According to a movie shown at the Science Museum a few years ago, birds are actually dinosaurs that survived mass extinction. This was hard for me to believe at first. As a chicken farmer, I know that dinosaurs inspire a sense of awe in people that chickens just do not. Crowds never gather to view chicken bones at the Science Museum, and preschoolers don’t reverently learn the names of different types of poultry.
After gathering eggs for several years now, I believe that chickens have been cheated out of some of the glory that is rightfully theirs as descendants of dinosaurs.
My hens’ eggs are timeless. Their perfect, rounded shape feels ancient and comforting. I know small child who calms down immediately if she can carry an egg around in her little palm, and I can relate to that feeling. However, we have 700 layers, so I can’t afford to get to meditative with my eggs.
I have to move quickly and focus hard so I don’t get clumsy and crack the shells. If I’m on my game, I can shift three or four eggs into familiar spaces between my palm and fingers and lift them gracefully. If conditions aren’t favorable, I can only grab one or two.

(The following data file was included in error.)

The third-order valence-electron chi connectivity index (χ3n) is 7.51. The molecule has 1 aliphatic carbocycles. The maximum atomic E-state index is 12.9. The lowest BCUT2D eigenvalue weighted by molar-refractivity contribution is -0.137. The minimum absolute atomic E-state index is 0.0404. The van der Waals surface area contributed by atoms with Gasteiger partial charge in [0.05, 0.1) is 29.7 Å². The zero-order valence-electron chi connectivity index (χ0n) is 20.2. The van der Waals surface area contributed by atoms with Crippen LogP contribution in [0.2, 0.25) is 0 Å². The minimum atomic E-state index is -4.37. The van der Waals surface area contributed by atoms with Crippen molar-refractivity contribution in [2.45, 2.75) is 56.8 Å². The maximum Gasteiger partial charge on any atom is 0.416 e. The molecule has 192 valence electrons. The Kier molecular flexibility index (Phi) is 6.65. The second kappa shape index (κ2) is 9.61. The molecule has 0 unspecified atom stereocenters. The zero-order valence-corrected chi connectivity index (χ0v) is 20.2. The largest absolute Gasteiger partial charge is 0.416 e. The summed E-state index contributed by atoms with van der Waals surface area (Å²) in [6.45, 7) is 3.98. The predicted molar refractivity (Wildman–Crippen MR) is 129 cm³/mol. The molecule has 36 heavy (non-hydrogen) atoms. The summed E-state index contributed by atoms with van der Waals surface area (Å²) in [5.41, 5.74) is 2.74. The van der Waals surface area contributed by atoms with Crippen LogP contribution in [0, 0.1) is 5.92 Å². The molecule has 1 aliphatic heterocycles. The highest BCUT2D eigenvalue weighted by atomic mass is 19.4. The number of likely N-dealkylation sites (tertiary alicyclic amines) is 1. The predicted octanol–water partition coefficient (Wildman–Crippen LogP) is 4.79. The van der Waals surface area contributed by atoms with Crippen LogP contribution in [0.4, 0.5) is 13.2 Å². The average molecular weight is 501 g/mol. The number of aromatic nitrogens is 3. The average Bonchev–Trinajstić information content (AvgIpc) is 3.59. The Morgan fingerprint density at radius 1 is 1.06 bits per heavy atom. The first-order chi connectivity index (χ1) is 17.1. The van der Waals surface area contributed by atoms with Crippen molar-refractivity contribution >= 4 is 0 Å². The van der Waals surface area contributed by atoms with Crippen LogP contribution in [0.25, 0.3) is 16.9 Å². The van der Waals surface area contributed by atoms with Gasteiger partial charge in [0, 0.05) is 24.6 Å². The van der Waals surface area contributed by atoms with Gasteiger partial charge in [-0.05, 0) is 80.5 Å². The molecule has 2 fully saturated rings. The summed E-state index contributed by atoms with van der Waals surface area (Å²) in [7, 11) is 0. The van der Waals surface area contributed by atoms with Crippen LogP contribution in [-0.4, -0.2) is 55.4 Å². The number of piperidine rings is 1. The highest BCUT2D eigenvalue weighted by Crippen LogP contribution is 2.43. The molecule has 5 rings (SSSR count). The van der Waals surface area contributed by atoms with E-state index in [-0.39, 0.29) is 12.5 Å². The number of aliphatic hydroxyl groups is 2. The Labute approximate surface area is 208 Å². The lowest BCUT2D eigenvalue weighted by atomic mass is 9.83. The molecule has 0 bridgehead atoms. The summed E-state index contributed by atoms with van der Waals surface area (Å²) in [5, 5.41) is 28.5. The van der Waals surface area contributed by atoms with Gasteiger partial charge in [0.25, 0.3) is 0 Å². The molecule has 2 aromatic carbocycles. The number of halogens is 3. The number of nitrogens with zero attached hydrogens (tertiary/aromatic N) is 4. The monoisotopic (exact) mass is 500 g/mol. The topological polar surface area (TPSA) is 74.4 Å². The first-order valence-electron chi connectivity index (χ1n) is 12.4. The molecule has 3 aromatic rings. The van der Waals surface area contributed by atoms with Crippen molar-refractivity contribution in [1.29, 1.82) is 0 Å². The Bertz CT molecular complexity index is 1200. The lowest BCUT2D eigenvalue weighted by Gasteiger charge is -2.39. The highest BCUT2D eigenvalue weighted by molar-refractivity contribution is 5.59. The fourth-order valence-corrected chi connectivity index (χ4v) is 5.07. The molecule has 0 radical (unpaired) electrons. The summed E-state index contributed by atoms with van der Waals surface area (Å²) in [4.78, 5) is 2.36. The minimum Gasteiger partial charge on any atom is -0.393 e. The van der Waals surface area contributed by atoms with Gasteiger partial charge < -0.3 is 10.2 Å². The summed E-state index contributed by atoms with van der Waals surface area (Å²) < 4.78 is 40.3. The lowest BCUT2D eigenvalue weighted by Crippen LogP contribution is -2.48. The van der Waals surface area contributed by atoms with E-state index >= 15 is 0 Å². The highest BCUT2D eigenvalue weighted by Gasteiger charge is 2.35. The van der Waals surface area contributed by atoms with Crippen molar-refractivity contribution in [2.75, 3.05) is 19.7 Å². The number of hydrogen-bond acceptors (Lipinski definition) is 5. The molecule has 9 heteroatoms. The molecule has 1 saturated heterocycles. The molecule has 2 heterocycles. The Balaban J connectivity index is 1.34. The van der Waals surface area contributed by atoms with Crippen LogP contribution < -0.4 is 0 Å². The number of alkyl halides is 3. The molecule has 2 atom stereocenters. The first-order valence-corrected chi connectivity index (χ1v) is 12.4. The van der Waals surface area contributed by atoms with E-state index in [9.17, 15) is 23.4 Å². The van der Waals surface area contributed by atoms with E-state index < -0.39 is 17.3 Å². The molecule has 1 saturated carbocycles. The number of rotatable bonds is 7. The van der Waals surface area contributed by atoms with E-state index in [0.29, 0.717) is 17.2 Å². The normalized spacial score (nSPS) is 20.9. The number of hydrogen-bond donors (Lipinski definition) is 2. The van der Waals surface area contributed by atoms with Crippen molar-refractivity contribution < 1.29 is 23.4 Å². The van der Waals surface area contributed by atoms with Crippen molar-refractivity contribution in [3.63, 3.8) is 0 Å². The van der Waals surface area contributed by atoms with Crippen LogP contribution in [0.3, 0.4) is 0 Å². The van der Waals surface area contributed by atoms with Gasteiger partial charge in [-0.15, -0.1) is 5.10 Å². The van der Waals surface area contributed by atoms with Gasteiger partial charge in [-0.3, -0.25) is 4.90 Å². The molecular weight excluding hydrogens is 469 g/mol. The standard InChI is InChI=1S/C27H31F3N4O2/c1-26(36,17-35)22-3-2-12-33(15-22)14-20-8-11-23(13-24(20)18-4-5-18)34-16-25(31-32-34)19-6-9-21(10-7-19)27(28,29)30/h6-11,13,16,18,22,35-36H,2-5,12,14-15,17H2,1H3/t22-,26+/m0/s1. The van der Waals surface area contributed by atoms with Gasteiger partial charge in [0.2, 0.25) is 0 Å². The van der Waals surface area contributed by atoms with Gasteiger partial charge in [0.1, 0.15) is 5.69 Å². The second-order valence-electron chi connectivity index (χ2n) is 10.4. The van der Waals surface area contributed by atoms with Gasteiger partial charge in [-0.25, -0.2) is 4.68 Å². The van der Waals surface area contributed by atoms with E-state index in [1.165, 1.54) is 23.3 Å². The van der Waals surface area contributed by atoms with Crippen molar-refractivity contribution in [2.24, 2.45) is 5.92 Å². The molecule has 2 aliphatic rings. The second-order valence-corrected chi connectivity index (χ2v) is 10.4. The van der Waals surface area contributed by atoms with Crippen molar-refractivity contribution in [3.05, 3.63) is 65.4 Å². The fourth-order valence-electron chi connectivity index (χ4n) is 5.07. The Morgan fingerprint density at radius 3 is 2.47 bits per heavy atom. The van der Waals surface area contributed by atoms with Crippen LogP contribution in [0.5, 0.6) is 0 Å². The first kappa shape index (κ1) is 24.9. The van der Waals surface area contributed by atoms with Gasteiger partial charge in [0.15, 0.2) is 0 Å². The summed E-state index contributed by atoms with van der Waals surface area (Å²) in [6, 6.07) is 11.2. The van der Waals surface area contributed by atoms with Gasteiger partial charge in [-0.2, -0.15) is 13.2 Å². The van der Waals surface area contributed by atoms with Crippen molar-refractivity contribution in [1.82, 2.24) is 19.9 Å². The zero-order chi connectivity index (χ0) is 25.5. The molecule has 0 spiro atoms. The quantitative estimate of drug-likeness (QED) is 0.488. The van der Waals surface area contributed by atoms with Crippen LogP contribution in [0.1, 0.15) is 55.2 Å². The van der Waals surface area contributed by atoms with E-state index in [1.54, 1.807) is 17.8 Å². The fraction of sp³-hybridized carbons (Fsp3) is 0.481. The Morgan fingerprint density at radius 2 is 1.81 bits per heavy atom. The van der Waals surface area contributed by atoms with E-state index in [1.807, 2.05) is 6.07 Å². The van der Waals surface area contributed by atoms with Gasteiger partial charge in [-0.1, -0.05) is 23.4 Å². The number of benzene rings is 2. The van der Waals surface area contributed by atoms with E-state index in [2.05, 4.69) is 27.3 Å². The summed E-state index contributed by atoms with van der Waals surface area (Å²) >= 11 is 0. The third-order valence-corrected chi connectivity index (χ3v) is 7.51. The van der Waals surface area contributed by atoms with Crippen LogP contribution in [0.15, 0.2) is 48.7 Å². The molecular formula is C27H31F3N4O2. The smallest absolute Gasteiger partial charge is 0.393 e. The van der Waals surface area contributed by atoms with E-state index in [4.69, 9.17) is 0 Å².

One of the most unfavorable conditions for gathering eggs is a fierce hen on the nest, but thankfully not all hens are fierce. When I slip my hand into the warm soft place between a hen’s feathery belly and the floor of the nest, a mellow hen will sit with dignity and croon at me.
A fierce hen will peck though. An exceptionally fierce hen will peck, grab skin in her beak, hold on to that skin, and pull as hard as she can. Hens like that make my husband wear gloves, but gloves annoy me while gathering eggs. Feeling with my fingertips helps me find the eggs that are tucked way back under a chicken. So in this very small area of life, I am quite valiant and bravely go up against the worst my little ladies can dish out.
I don’t mind it much actually. I understand the need to be a fierce mama sometimes. Using the sing-song voice I use to reassure pets, I tell my ferocious hen that she is such a brave dinosaur and then reach slowly under her, angling in hopes that she will grab my sleeve instead of my skin. My patronizing talk does nothing for the bird, but it helps me stay calm.
The hens talk to me too, except for the most serene birds, they sound prehistoric when I am gathering eggs. Picture a gaggle of enormous, hook-beaked dinosaurs hovering warily over a cluster of eggs. Imagine the guttural, unmelodious sounds that those creatures might croak at another animal that threatened their nest. This is what my chickens sound like.
It makes me grateful that they’re small, and I’m higher on the food chain. I’d feel the same way about dinosaurs.